• 3 min

Polished.js: A Utility CSS-in-JS library for Styled-Components in React.js

Polished.js: A Utility CSS-in-JS library for Styled-Components in React.js
Table of Content

Sass functions like lighten(), darken(), complement(), invert() are pretty useful. I was wondering if there was something for styled-components. Well, I found the great library Polished.js.

The nice thing about this library is that it doesn’t matter if you use styled-components, emotion, jss, aphrodite, radium, or just inline styling in JavaScript. It works with all of them!

It is a utility library, so you only import what you need to save some bytes for the user. Do you need typings for TypeScript? They got you covered!

So let’s dive into how to use Polished.js.


Installation

Running the all-familiar command is enough for the installation.

shell
npm install --save polished

or if you're using yarn

shell
yarn add polished

Importing

Import the utility function you need in the JavaScript, TypeScript, or React component file.

tsx
import { cssVar, darken } from 'polished'

My favorite functions are lighten(), darken(), complement() and linearGradient() but they have loads more functions in their documentation.


Usage

To demonstrate how you can use Polished.js with styled-components, we will create a component for a <input> field. I'm gonna use the CSS variable to make it darker for the background of my <input> field.

My CSS variables are defined in the global.css file in the public folder. I'm currently using this in a Next.js project.

The cssVar() function can pull the variables from the root and turn them to a darker color.

input.component.tsxtsx
import styled from 'styled-components'import { cssVar, darken } from 'polished'const Input = styled.input<HTMLInputElement>`    padding: 0.8rem 0.8rem;    min-width: 300px;    outline: 0;    border: 1px solid var(--greyLight);    border-radius: 8px;    background: ${darken(0.01, '#f1f1f1')};    &:focus {        border: 1px solid var(--sec-color);    }`export default Input

The output color becomes #eee. So I don't have to decide that for myself.


Better usage

But I think it would be even better to define this as its own color in the root component from my React/Next application. I have a <Layout> component as my root component, so it's best to define those CSS variables in there.

layout.tsxtsx
import styled, { createGlobalStyle } from 'styled-components'import { Footer } from 'styles/styled'const LayoutEl = styled.div`    background: #fff;    min-height: calc(100vh - 1rem);    height: 100%;    box-sizing: border-box;    padding-bottom: 82px;    position: relative;`const Layout = props => {    return (        <LayoutEl>            <GlobalStyle />            {props.children}            <Footer />        </LayoutEl>    )}export default Layout

Since I want my colors to be available in my JavaScript, I’ve created a function with all the colors in it. I’ve added this to a separate file to make it easier to re-use in the future. Now I can assign this to a const variable root to make it available in a component.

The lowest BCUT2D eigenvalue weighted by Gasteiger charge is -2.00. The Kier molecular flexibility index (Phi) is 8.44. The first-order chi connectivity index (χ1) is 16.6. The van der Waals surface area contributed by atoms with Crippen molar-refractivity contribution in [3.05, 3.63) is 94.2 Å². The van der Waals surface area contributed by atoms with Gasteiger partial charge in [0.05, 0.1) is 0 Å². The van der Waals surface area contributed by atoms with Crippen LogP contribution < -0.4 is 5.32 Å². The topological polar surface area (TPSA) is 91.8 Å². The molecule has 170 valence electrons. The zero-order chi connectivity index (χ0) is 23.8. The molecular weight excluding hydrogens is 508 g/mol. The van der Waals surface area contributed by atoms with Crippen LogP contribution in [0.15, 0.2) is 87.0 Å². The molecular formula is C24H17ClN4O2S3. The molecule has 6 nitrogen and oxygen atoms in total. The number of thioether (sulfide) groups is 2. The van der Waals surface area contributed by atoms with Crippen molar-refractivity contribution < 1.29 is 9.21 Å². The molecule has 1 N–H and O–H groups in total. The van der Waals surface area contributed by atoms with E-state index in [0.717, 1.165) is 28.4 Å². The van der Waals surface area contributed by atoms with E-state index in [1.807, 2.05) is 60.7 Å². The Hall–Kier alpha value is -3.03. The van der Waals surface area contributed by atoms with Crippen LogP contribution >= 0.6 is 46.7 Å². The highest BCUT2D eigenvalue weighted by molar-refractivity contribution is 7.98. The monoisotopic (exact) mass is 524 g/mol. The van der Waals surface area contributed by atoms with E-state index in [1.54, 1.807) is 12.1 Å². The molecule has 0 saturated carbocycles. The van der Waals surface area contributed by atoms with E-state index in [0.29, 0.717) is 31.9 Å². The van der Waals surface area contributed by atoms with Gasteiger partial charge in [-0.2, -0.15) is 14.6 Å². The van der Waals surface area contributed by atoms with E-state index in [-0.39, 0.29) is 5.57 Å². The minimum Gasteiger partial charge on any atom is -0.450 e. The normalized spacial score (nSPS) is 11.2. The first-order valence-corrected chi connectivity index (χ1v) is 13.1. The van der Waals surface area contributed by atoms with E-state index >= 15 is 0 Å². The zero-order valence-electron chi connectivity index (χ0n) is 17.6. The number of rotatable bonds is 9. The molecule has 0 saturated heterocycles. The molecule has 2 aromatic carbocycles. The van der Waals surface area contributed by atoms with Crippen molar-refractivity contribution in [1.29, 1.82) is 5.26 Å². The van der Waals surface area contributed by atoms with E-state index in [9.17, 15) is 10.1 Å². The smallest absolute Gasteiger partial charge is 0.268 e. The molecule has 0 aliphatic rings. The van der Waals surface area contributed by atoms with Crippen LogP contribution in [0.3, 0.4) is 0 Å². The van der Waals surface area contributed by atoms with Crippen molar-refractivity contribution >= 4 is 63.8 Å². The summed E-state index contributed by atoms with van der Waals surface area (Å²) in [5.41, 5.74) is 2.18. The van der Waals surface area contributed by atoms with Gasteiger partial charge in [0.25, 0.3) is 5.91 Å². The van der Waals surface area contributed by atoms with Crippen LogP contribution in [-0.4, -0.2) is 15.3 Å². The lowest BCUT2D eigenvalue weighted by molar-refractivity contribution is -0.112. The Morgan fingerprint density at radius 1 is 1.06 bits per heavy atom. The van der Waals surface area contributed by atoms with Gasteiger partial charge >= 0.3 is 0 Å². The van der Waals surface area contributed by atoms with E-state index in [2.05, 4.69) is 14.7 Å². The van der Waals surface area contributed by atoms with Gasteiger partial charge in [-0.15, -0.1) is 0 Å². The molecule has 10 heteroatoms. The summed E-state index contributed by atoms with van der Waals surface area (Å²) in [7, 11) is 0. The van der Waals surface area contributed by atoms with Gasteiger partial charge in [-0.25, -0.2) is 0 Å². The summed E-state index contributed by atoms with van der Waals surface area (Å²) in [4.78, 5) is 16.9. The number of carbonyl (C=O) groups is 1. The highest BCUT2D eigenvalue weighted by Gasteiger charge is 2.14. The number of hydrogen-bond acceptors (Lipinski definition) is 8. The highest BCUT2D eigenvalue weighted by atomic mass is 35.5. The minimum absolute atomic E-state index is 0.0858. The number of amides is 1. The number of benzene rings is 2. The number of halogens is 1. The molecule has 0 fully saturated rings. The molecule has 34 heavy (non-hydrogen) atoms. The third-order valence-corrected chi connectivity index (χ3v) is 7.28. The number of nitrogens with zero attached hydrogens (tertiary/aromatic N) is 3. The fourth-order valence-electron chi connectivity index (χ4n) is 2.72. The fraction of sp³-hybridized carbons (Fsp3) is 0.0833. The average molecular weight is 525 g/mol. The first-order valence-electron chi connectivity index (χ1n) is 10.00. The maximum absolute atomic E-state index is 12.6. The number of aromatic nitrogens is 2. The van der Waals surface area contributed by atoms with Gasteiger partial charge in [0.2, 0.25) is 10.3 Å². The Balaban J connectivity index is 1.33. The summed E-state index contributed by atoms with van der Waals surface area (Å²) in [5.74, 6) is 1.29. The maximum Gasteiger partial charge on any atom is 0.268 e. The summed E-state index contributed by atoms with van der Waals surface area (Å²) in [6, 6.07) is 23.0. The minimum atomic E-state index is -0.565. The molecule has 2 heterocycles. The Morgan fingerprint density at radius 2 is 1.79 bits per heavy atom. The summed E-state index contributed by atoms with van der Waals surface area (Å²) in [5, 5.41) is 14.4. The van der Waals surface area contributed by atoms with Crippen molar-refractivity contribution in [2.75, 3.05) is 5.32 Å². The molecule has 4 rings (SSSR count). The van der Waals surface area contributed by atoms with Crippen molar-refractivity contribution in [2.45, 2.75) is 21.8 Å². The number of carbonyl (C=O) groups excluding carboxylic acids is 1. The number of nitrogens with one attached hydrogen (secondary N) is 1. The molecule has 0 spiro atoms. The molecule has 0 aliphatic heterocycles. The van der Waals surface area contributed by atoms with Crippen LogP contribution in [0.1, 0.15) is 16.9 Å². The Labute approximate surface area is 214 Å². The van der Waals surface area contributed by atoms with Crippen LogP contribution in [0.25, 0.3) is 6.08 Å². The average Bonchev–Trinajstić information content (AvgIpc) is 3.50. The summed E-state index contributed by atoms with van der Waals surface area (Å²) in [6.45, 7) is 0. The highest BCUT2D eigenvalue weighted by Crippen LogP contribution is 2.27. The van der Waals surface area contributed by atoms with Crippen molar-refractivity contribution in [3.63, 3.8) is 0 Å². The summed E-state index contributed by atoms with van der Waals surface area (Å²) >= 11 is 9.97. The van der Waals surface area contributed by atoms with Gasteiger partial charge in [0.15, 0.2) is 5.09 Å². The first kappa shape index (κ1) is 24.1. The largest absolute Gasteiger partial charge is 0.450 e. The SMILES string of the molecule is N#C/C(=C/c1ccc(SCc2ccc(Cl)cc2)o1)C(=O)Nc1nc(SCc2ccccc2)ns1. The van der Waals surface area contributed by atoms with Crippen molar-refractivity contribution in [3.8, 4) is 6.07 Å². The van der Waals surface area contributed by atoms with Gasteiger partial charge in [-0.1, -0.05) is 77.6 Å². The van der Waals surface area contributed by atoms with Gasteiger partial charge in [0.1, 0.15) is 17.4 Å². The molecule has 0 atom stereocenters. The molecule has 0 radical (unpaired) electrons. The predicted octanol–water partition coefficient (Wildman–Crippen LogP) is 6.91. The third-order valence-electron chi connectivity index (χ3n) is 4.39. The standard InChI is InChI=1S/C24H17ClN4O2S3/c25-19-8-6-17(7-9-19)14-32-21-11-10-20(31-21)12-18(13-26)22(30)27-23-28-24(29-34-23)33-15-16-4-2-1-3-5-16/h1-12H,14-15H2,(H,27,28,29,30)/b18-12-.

global-styles.tsxtsx
import { lighten, darken } from 'polished'import styled, { createGlobalStyle } from 'styled-components'const rootColors = () => {    const mainColor = '#00E271'    const secColor = '#0076FF'    const white = '#fff'    const grey = '#ccc'    const greyLight = lighten(0.01, grey)    const greyDarken = darken(0.01, grey)    return {        mainColor,        secColor,        white,        grey,        greyLight,        greyDarken    }}export const root = rootColors()export const GlobalStyle = createGlobalStyle`    :root {        --header-height: calc(48px + 2rem);        --main-color: ${root.mainColor};        --sec-color: ${root.secColor};        --white: ${root.white};        --grey: ${root.grey};        --greyLight: ${root.greyLight};        --greyDarken: ${root.greyDarken};    }`

Now we can use the <GlobalStyle /> component in the <Layout /> component. Now all the CSS variables are available across the application.

Layout.tsxtsx
import styled from 'styled-components'import { Footer } from 'styles/styled'import { GlobalStyle } from '../styles/styled'const LayoutEl = styled.div`    background: #fff;    min-height: calc(100vh - 1rem);    height: 100%;    box-sizing: border-box;    padding-bottom: 82px;    position: relative;`const Layout = props => {    return (        <LayoutEl>            <GlobalStyle />            // more code            {props.children}            <Footer />        </LayoutEl>    )}export default Layout

So in my <Input /> component, I can use my CSS variables like any other component.

Input.tsxtsx
import styled from 'styled-components'const Input =    styled.input <    HTMLInputElement >    `    padding: 0.8rem 0.8rem;    min-width: 300px;    outline: 0;    border: 1px solid var(--greyLight);    border-radius: 8px;    background: var(--greyDarken);    &:focus {        border: 1px solid var(--sec-color);    }`export default Input

Conclusion

I hope you learned something new from this post. If you use other utilities for your CSS-in-JS, please share them. I love to hear them!


Thanks!

After reading this post, I hope you learned something new or are inspired to create something new! 🤗

If I left you with questions or something to say as a response, scroll down and type me a message. Please send me a DM on Twitter @DevByRayRay when you want to keep it private. My DM’s are always open 😁

RayRay

I’m Ray, a Frontend Developer since 2009 living in the Netherlands. I write about Frontend Development, JavaScript, TypeScript, Angular, CSS, VueJS and a lot more related topics.

Want to reach me for comments or questions on my blog? Send a DM on Twitter @DevByRayRay